Dance just one more time
1966,... whatever happened in 1966? The best seller that year was Jim Reeves singing of distant drums, The Rolling Stones had their 19th nervous breakdown, The Beatles were tripping in a yellow submarine. I'm sure the year was famous for something else as well.
Are you ready boots?
1966 was certainly a memorable year for music, and there are dozens of records from that year which you would surely recognise. Amongst others, it was the year that Nancy Sinatra released a single about footwear unsuitable for footie and which has been covered many times since by artists including Boy George, Suzie Sioux, and Jessica Simpson. Here is a lesser known band, The MonaLisa Twins, covering it in a more vibrant punchy style.
How many of you watched that video and were reminded of The Cellar? It is actually the world famous Cavern Club in Liverpool where the twins now live. And for those of you who were wondering, yes, the MonaLisa Twins really are twins, and yes, they really are called Mona and Lisa.
The sporting zoo
No sooner will we get the football and Wimbledon out of the way than we'll have wall-to-wall Olympics Games coverage from Tokyo. A few years ago, in anticipation of the games, the Malaysian Chinese artist known as Namewee created this funny song and video about "Japanglish" (Japanese English) for foreigners visiting Japan.
That is an example of a "laundry list" song, and in this case it is a list of brand names. Have you ever made a laundry list song? Just about any list can be turned into a song, such as Billy Joel's news headlines across the decades, Tom Lehrer's song about the elements, or the list of endangered animals in Rock Lobster by the B52's. Let's hope no-one is inspired to write a syrup-coated song listing England football players.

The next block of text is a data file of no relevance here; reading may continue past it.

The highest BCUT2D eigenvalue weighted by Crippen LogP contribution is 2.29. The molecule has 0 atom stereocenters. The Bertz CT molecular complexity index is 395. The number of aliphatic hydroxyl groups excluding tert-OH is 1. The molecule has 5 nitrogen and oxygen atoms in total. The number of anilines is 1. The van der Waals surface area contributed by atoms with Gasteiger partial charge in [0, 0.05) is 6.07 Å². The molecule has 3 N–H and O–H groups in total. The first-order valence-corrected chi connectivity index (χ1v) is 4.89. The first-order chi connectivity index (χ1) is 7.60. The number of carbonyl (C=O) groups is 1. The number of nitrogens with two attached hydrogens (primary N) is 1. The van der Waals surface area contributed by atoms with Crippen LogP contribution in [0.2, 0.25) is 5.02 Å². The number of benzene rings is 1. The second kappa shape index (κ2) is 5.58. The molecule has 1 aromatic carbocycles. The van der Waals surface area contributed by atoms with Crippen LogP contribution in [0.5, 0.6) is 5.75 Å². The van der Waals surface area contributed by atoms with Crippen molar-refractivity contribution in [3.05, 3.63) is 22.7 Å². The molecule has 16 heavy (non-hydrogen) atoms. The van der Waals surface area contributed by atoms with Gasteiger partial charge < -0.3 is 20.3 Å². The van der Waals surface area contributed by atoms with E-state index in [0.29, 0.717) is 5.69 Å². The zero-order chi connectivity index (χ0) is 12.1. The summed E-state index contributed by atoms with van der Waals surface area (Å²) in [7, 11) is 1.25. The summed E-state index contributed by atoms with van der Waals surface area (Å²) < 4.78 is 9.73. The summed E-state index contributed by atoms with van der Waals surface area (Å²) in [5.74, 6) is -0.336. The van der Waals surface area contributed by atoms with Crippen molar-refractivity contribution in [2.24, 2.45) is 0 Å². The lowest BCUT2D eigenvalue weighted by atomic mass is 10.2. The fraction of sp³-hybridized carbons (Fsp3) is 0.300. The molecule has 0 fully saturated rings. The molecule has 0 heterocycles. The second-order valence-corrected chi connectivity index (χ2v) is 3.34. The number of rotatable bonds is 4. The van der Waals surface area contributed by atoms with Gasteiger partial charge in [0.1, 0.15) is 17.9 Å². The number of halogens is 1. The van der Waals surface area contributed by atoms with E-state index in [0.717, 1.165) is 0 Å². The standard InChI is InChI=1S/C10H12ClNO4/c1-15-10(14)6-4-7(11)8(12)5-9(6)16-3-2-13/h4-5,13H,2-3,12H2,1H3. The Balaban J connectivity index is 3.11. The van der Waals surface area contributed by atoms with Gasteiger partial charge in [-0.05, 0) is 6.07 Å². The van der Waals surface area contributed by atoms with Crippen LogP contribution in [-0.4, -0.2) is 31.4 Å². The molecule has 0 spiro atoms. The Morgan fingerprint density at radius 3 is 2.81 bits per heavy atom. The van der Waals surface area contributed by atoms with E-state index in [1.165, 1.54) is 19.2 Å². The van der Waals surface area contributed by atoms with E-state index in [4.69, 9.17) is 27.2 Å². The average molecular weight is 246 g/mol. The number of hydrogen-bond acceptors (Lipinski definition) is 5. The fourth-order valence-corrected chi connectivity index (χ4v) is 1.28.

I see the way you shine
The Olympics brings together people from every corner of the earth, the world under one flag, but a few weeks later it is all forgotten and the world is fragmented again. Music can also bring people together, and maybe it is better at challenging stereotypes. For instance, if I mentioned Erzhena Zhamyanova, a folk music performer from Buryat, which is a remote undeveloped agricultural region of Siberia, you might expect dreary throat singing and ponderous two-string bowed box balalaikas. You probably wouldn't expect something as upbeat, happy, and as "western" as this:
Did you recognise the song? Zhamyanova made this video for International Women's Day. It is a version of the Australian song, "Dance Monkey", by Tones, which became a world-wide hit in 2019.
Learning to live with the Boris
If you look at the hotspot map of where the new Covid infections are occurring, the south of England is a flat plain of pale yellow, but there, in the middle of it, in stark contrast to its surroundings, is one spike of blood red, and that spike is Oxford city. I don't know why we are such a hotbed of infection, easily one of the most contagious locations in the UK right now, but whatever the reason, please continue to take care. Even if you have been double-jabbed, you can still become ill from covid, and even if you are strong and healthy you can still pass it on to more vulnerable people. And remember, if we have another surge in cases, live music will be the first to suffer again.
So please keep up with the hands, space, face, and plenty of fresh air,
PS. I was just teasing. 1966? Obviously, it was the year of the 900th centenary celebrations of the Battle of Hastings.